Source code for brian2.monitors.ratemonitor

Module defining `PopulationRateMonitor`.
import numpy as np

from brian2.core.variables import Variables
from import CodeRunner, Group
from brian2.units.allunits import hertz, second
from brian2.units.fundamentalunits import Quantity, check_units
from brian2.utils.logger import get_logger

__all__ = ["PopulationRateMonitor"]

logger = get_logger(__name__)

[docs]class PopulationRateMonitor(Group, CodeRunner): """ Record instantaneous firing rates, averaged across neurons from a `NeuronGroup` or other spike source. Parameters ---------- source : (`NeuronGroup`, `SpikeSource`) The source of spikes to record. name : str, optional A unique name for the object, otherwise will use ``'_ratemonitor_0'``, etc. codeobj_class : class, optional The `CodeObject` class to run code with. dtype : dtype, optional The dtype to use to store the ``rate`` variable. Defaults to `~numpy.float64`, i.e. double precision. Notes ----- Currently, this monitor can only monitor the instantaneous firing rates at each time step of the source clock. Any binning/smoothing of the firing rates has to be done manually afterwards. """ invalidates_magic_network = False add_to_magic_network = True def __init__( self, source, name="ratemonitor*", codeobj_class=None, dtype=np.float64 ): #: The group we are recording from self.source = source self.codeobj_class = codeobj_class CodeRunner.__init__( self, group=self, code="", template="ratemonitor", clock=source.clock, when="end", order=0, name=name, ) self.add_dependency(source) self.variables = Variables(self) # Handle subgroups correctly start = getattr(source, "start", 0) stop = getattr(source, "stop", len(source)) self.variables.add_constant("_source_start", start) self.variables.add_constant("_source_stop", stop) self.variables.add_reference("_spikespace", source) self.variables.add_dynamic_array( "rate", size=0, dimensions=hertz.dim, read_only=True, dtype=dtype ) self.variables.add_dynamic_array( "t", size=0, dimensions=second.dim, read_only=True, dtype=self._clock.variables["t"].dtype, ) self.variables.add_reference("_num_source_neurons", source, "N") self.variables.add_array( "N", dtype=np.int32, size=1, scalar=True, read_only=True ) self.variables.create_clock_variables(self._clock, prefix="_clock_") self._enable_group_attributes()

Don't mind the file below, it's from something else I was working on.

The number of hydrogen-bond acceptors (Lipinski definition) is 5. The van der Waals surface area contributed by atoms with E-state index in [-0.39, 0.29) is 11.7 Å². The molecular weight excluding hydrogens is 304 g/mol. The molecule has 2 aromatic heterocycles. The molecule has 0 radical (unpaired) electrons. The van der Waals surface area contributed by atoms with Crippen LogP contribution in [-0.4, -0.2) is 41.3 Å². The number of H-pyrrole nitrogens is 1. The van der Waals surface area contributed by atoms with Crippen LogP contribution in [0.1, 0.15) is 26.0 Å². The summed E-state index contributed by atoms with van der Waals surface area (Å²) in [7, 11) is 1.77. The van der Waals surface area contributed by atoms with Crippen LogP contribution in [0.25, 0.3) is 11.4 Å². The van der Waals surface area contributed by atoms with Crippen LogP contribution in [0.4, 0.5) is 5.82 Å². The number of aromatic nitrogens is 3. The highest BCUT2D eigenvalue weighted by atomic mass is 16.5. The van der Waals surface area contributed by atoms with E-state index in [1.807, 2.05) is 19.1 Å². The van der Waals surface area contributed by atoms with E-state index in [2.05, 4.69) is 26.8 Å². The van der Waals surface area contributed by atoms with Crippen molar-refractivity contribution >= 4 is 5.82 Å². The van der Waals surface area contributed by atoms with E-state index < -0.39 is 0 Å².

[docs] def resize(self, new_size): # Note that this does not set N, this has to be done in the template # since we use a restricted pointer to access it (which promises that # we only change the value through this pointer) self.variables["rate"].resize(new_size) self.variables["t"].resize(new_size)
[docs] def reinit(self): """ Clears all recorded rates """ raise NotImplementedError()
@check_units(width=second) def smooth_rate(self, window="gaussian", width=None): """ smooth_rate(self, window='gaussian', width=None) Return a smooth version of the population rate. Parameters ---------- window : str, ndarray The window to use for smoothing. Can be a string to chose a predefined window(``'flat'`` for a rectangular, and ``'gaussian'`` for a Gaussian-shaped window). In this case the width of the window is determined by the ``width`` argument. Note that for the Gaussian window, the ``width`` parameter specifies the standard deviation of the Gaussian, the width of the actual window is ``4*width + dt`` (rounded to the nearest dt). For the flat window, the width is rounded to the nearest odd multiple of dt to avoid shifting the rate in time. Alternatively, an arbitrary window can be given as a numpy array (with an odd number of elements). In this case, the width in units of time depends on the ``dt`` of the simulation, and no ``width`` argument can be specified. The given window will be automatically normalized to a sum of 1. width : `Quantity`, optional The width of the ``window`` in seconds (for a predefined window). Returns ------- rate : `Quantity` The population rate in Hz, smoothed with the given window. Note that the rates are smoothed and not re-binned, i.e. the length of the returned array is the same as the length of the ``rate`` attribute and can be plotted against the `PopulationRateMonitor` 's ``t`` attribute. """ if width is None and isinstance(window, str): raise TypeError("Need a width when using a predefined window.") if width is not None and not isinstance(window, str): raise TypeError("Can only specify a width for a predefined window") if isinstance(window, str): if window == "gaussian": width_dt = int(np.round(2 * width / self.clock.dt)) # Rounding only for the size of the window, not for the standard # deviation of the Gaussian window = np.exp( -np.arange(-width_dt, width_dt + 1) ** 2 * 1.0 / (2 * (width / self.clock.dt) ** 2) ) elif window == "flat": width_dt = int(width / 2 / self.clock.dt) * 2 + 1 used_width = width_dt * self.clock.dt if abs(used_width - width) > 1e-6 * self.clock.dt: f"width adjusted from {width} to {used_width}", "adjusted_width", once=True, ) window = np.ones(width_dt) else: raise NotImplementedError(f'Unknown pre-defined window "{window}"') else: try: window = np.asarray(window) except TypeError: raise TypeError(f"Cannot use a window of type {type(window)}") if window.ndim != 1: raise TypeError("The provided window has to be one-dimensional.") if len(window) % 2 != 1: raise TypeError("The window has to have an odd number of values.") return Quantity( np.convolve(self.rate_, window * 1.0 / sum(window), mode="same"), dim=hertz.dim, ) def __repr__(self): classname = self.__class__.__name__ return f"<{classname}, recording {}>"